Risk is the Admission Fee of Entrepreneurship
After recognizing an opportunity, you have to assess the costs, both financial and personal, to pursuing it.
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Risk is easy to understand. Growing up, we heard daily reminders of risk: "Don't play in the rain -- you can get sick." "Look both ways when crossing the street."
When we get older we learn to view risk as an admission fee for reward. The person you like won't go out with you if you don't ask. To get a job, you have to apply. Later still, we learn that higher rewards involve higher risks.
Clearly, turning recognized opportunity into reward requires risk.
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Money is the first risk most people see. But entrepreneurial risk is deeper and more nuanced. Reputations are at stake. Entrepreneurs also invest -- and risk -- time and opportunity cost. They wager intellectual capital -- exposing their entrepreneurial ideas to the market.
To many would-be entrepreneurs, the risks are roadblocks that keep them on the sidelines. Risk of losing $1,000 in needed startup funding may be unthinkable. Or the risk of leaving a steady job may be too much.
And there are non-financial costs to consider.
In Japan, for example, an unsuccessful business endeavor is so damaging to a person's reputation that those who don't succeed are forced to move away so they don't shame their community. This heavy risk barrier is part of the reason startup entrepreneurship in Japan is among the lowest in the world.
In a classroom setting, we can reduce risk and create a safe place for students to try and practice entrepreneurship. Even in the safe classroom space, the notion of getting up in front of 30 of their peers and presenting an idea is loaded with social risks. But they learn how to assess these risks and move past them.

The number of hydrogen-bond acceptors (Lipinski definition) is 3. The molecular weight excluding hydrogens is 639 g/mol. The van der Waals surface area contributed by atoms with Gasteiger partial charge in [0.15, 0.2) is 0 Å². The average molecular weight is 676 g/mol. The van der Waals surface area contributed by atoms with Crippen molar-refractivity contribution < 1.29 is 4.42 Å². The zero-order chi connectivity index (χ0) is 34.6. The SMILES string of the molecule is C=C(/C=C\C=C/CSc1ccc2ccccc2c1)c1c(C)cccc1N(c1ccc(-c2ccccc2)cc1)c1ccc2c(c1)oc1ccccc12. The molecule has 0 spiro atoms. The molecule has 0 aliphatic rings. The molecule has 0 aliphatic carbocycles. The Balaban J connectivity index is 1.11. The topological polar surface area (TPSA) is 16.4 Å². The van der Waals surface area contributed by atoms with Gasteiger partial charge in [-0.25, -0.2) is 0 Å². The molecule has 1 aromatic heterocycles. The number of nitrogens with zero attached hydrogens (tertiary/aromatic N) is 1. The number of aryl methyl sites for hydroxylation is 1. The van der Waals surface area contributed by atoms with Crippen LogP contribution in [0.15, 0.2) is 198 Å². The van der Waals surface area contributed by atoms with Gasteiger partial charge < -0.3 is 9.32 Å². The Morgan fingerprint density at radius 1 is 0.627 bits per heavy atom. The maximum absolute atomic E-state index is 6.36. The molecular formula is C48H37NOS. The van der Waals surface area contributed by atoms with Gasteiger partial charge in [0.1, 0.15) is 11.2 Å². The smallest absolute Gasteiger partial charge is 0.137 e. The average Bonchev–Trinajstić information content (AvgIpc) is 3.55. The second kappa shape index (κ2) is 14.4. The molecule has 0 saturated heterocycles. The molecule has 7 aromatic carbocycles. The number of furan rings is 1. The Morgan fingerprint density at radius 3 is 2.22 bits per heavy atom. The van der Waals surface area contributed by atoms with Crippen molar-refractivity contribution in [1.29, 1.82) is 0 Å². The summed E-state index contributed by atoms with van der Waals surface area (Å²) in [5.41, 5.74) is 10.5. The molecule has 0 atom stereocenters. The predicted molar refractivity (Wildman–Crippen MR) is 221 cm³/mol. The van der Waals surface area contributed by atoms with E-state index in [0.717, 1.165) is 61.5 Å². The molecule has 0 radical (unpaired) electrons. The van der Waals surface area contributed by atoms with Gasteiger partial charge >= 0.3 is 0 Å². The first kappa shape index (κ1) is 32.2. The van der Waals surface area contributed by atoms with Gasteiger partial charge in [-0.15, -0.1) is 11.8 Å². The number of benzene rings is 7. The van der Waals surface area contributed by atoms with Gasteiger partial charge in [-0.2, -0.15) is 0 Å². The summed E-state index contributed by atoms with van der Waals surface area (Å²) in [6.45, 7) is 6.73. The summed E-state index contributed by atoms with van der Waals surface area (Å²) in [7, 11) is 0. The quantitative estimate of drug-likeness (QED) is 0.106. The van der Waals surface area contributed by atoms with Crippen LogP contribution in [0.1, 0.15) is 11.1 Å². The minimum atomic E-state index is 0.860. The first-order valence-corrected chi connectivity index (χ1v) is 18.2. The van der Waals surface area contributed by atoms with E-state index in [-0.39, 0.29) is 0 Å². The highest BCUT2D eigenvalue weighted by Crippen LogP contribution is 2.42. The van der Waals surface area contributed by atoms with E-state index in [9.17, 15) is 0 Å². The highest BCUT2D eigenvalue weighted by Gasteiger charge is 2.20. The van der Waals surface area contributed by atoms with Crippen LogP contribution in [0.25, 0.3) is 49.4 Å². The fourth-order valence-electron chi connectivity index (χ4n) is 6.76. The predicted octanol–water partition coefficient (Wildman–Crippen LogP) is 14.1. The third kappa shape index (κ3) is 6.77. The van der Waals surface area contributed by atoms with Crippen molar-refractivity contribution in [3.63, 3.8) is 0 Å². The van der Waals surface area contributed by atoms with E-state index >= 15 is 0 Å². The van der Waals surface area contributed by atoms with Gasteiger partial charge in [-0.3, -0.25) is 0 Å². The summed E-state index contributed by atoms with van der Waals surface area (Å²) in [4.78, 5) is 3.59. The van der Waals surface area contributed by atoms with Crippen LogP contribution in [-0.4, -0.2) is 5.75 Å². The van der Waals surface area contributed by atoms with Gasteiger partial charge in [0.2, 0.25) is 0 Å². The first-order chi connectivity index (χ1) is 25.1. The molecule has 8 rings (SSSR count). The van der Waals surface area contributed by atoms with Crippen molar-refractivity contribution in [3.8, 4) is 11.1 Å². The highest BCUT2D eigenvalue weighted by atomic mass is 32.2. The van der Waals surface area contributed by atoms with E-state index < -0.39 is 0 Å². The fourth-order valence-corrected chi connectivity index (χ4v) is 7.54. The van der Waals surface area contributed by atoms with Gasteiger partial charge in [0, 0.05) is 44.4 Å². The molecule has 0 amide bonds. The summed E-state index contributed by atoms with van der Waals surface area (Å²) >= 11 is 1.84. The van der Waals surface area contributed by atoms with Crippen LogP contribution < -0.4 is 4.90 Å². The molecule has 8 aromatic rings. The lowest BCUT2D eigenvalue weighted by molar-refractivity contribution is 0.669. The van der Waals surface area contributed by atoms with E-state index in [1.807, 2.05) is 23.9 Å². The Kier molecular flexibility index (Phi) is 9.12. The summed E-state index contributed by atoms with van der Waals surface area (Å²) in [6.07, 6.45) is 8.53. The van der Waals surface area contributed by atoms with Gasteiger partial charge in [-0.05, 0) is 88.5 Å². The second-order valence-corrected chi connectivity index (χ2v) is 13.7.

The real world isn't as simple. Businesses fail. Risks and consequences are real.
Good advice for all potential entrepreneurs, whether in a classroom or at a kitchen table, is to be clear and objective about the risks of acting on recognized opportunity. Sit down and write them out. Make honest assessments about what your effort will cost in dollars, days and other, less immediate ways. Think of everything you write down as a loan you're making to your idea -- a loan which may never be paid back.
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Once you have your risk list, look for ways to reduce or manage it.
To reduce the financial risks, those considering a new idea or product often think about approaching angel investors or venture capitalists. Unfortunately, especially as a first-time entrepreneur, luring early investors can be especially tricky, time consuming and unrewarding. But if outside funding is mandatory to the success of your opportunity, do your homework.
Instead of chasing angels, most small, first-time and young entrepreneurs approach family and friends for backing -- people who are as likely to invest in them as their ideas. Keep in mind, however, that regardless of who you're asking to invest, putting up your own money too demonstrates confidence in your idea.
Another great way to lower risk is to get advice from mentors who can give early insight and analyze risk. That's why, in addition to our teachers, we infuse our classrooms with volunteer mentors and experienced business leaders.
Outside the classroom, there are entrepreneur and mentor networks, such as the successful and aptly named MeetAdvisors in Chicago. There, and in similar hubs around the world, those with new ideas or new businesses can connect with those who can help them understand and manage their risk.
Unfortunately, there's no textbook answer to knowing when the risk outweighs the reward. Or the other way around.
Before taking any entrepreneurial risks, the first step in this second-phase of thinking like an entrepreneur is recognizing, analyzing and, where possible, reducing them.